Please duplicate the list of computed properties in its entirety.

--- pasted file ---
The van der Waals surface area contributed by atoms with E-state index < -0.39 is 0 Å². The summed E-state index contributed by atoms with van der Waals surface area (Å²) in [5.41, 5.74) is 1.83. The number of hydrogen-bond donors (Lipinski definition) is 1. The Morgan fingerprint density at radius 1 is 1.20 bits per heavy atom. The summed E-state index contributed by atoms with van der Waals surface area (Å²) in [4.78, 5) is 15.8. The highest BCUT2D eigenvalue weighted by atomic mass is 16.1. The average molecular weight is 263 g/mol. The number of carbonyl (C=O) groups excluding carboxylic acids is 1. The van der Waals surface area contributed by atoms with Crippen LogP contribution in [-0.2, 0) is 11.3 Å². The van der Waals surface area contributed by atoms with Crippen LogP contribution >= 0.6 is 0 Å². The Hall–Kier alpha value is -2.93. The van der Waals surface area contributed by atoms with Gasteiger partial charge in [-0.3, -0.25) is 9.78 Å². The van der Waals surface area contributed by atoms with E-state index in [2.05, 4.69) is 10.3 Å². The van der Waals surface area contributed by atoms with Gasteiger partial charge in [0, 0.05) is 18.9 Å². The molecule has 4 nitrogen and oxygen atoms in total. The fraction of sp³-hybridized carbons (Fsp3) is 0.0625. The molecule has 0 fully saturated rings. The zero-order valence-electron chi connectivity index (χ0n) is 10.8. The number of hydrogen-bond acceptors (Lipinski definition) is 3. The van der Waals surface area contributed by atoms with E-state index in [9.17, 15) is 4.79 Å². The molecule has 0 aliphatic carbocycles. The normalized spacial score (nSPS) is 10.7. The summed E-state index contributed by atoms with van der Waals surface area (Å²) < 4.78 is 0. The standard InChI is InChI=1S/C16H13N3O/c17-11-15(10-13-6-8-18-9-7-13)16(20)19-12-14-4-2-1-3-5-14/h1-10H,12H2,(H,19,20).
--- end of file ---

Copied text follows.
The van der Waals surface area contributed by atoms with E-state index < -0.39 is 0 Å². The summed E-state index contributed by atoms with van der Waals surface area (Å²) in [5.41, 5.74) is 1.83. The number of hydrogen-bond donors (Lipinski definition) is 1. The Morgan fingerprint density at radius 1 is 1.20 bits per heavy atom. The summed E-state index contributed by atoms with van der Waals surface area (Å²) in [4.78, 5) is 15.8. The highest BCUT2D eigenvalue weighted by atomic mass is 16.1. The average molecular weight is 263 g/mol. The number of carbonyl (C=O) groups excluding carboxylic acids is 1. The van der Waals surface area contributed by atoms with Crippen LogP contribution in [-0.2, 0) is 11.3 Å². The van der Waals surface area contributed by atoms with Crippen LogP contribution >= 0.6 is 0 Å². The Hall–Kier alpha value is -2.93. The van der Waals surface area contributed by atoms with Gasteiger partial charge in [-0.3, -0.25) is 9.78 Å². The van der Waals surface area contributed by atoms with E-state index in [2.05, 4.69) is 10.3 Å². The van der Waals surface area contributed by atoms with Gasteiger partial charge in [0, 0.05) is 18.9 Å². The molecule has 4 nitrogen and oxygen atoms in total. The fraction of sp³-hybridized carbons (Fsp3) is 0.0625. The molecule has 0 fully saturated rings. The zero-order valence-electron chi connectivity index (χ0n) is 10.8. The number of hydrogen-bond acceptors (Lipinski definition) is 3. The van der Waals surface area contributed by atoms with E-state index in [9.17, 15) is 4.79 Å². The molecule has 0 aliphatic carbocycles. The normalized spacial score (nSPS) is 10.7. The summed E-state index contributed by atoms with van der Waals surface area (Å²) < 4.78 is 0. The standard InChI is InChI=1S/C16H13N3O/c17-11-15(10-13-6-8-18-9-7-13)16(20)19-12-14-4-2-1-3-5-14/h1-10H,12H2,(H,19,20).